Doucette feels that the founding of the college is a direct outgrowth of his commitment to and passion for education on a professional level. This passion, stronger now than it was 30 years ago, comes from Doucette’s roots.

“I grew up in the working class, immigrant suburbs of Boston...in my grandparent’s house, who were immigrants from Poland. I spoke Polish as a boy. Everybody in my extended family worked in the leather tanneries, the shoe factories and the sweater mills in those communities.”

Doucette stated that his family believed that a college education was imperative to getting out of the factories and mills. He, along with his sisters and cousins, are all first-generation college students. Doucette earned a bachelors in English from Cornell University, and a masters in English and a Ph.D. in Higher Education from Arizona State University.

“My parents didn’t know anything about going to college, but they knew it was important and they made sure we had a chance,” said Doucette. “For the last 30 years, I’ve been trying to give that same chance to students. It’s about giving people a chance to get one leg up on that economic ladder that gives them the opportunity to support their families and lead dignified and productive lives.”

Part of that opportunity includes providing affordable higher education, which Doucette feels is one of the key jobs of community colleges.

“One of the biggest worries that I have, including for our students, is the increase in loan debt that students are (incurring),” Doucette stated. “That’s a real economic burden on the students and their families and we’d like to find every way possible to reduce the indebtedness of our students by keeping tuition affordable.

“The only thing that I think is not a good practice for any institution to engage in is to encourage students to take on debt. I think it’s our job to try to minimize the amount of debt that they need to take on.”

State funding aids the EICCD in keeping education costs low by acting as a subsidy for tuition, indicated Doucette.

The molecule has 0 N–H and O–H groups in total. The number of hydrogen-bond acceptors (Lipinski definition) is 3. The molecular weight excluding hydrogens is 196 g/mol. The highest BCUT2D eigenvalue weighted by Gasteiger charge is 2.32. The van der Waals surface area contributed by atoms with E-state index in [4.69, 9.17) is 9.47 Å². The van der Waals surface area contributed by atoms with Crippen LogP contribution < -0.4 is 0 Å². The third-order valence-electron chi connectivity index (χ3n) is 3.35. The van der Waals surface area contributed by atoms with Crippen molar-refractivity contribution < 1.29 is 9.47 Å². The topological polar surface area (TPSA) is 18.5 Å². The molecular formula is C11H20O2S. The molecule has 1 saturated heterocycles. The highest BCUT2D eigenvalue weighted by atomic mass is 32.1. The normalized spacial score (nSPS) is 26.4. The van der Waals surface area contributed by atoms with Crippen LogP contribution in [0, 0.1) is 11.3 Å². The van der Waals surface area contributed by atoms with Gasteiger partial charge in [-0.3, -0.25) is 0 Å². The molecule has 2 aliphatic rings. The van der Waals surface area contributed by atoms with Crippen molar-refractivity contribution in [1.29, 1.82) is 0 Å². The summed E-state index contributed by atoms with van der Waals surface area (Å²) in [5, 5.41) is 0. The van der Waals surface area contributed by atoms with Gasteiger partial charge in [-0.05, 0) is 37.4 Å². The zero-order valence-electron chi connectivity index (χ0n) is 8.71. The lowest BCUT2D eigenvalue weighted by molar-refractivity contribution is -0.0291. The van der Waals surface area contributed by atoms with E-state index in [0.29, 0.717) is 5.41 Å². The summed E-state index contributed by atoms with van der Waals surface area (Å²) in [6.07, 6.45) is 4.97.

“When we get state support, it allows us to reduce what we charge students because the state’s paying some part of the burden. So that’s a really important role that we play, (to) provide low-cost access to higher education.”

In addition, Doucette feels that the EICCD is good at catering to all student types, as they enroll individuals from various educational backgrounds and life stages. Some students come straight from high school while others are working adults looking to sharpen their skills.

“I don’t think there’s any segment of higher education that has more experience working to provide services for so diverse a student population, and is so committed to the success of those individual students.”

Providing educational options to what are commonly known as “non-traditional” students, those not directly enrolling out of high school, centers around online courses. This is something Doucette feels that the EICCD does well, as they also offer support services and tutoring centers. Students can learn online, but also have the option of going to a physical location within the district.

“Frankly, as somebody who really cares about student success, I really like that model,” said Doucette. “It combines the convenience of online learning and overcoming barriers of distance and time with the provision of services. That’s how we do distance learning, and it’s something that makes me very comfortable about providing those services.”

The hope is that the EICCD’s many options help students in selecting which college to attend. This decision can be a difficult one, as Doucette witnessed with his own children.

“I’m always looking for the place where students are going to succeed,” he stated. “I want to engage every student we can for whom we’re a good fit for their likely success.”

When Doucette is not working, he enjoys playing golf, running, movies, cooking and spending as much time with his family as possible. He and his wife of 33 years, Lynn Drazinski, have three children, Emily, 26, Meredith, 24, and Daniel, 23.

“Life’s pretty full,” said Doucette. “It’s an adventure, it’s a moving target, and I still have enough energy and passion to do it all, as much as I can.”